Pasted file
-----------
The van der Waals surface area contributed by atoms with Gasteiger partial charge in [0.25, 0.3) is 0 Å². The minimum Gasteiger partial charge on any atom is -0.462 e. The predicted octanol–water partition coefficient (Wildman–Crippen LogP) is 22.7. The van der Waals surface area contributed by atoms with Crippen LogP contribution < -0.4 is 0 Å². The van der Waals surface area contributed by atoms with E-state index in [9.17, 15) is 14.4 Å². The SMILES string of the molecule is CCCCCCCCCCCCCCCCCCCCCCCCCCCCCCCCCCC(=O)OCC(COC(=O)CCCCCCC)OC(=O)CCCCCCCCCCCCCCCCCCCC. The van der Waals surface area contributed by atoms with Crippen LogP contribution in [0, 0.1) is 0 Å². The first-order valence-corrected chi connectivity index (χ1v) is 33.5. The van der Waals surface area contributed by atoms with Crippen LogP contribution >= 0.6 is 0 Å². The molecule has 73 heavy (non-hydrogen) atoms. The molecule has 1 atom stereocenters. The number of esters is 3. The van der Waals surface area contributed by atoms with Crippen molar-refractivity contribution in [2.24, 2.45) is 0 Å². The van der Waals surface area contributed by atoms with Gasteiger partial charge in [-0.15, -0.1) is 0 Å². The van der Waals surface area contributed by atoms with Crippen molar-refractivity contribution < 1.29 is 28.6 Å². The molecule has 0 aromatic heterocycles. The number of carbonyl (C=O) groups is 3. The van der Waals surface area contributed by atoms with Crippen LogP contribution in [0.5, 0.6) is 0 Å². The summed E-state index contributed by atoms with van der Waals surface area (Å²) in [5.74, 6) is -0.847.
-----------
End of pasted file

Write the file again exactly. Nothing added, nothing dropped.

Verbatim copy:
The van der Waals surface area contributed by atoms with Gasteiger partial charge in [0.25, 0.3) is 0 Å². The minimum Gasteiger partial charge on any atom is -0.462 e. The predicted octanol–water partition coefficient (Wildman–Crippen LogP) is 22.7. The van der Waals surface area contributed by atoms with Crippen LogP contribution < -0.4 is 0 Å². The van der Waals surface area contributed by atoms with E-state index in [9.17, 15) is 14.4 Å². The SMILES string of the molecule is CCCCCCCCCCCCCCCCCCCCCCCCCCCCCCCCCCC(=O)OCC(COC(=O)CCCCCCC)OC(=O)CCCCCCCCCCCCCCCCCCCC. The van der Waals surface area contributed by atoms with Crippen LogP contribution in [0, 0.1) is 0 Å². The first-order valence-corrected chi connectivity index (χ1v) is 33.5. The van der Waals surface area contributed by atoms with Crippen LogP contribution >= 0.6 is 0 Å². The molecule has 73 heavy (non-hydrogen) atoms. The molecule has 1 atom stereocenters. The number of esters is 3. The van der Waals surface area contributed by atoms with Crippen molar-refractivity contribution in [2.24, 2.45) is 0 Å². The van der Waals surface area contributed by atoms with Gasteiger partial charge in [-0.15, -0.1) is 0 Å². The van der Waals surface area contributed by atoms with Crippen molar-refractivity contribution < 1.29 is 28.6 Å². The molecule has 0 aromatic heterocycles. The number of carbonyl (C=O) groups is 3. The van der Waals surface area contributed by atoms with Crippen LogP contribution in [0.5, 0.6) is 0 Å². The summed E-state index contributed by atoms with van der Waals surface area (Å²) in [5.74, 6) is -0.847.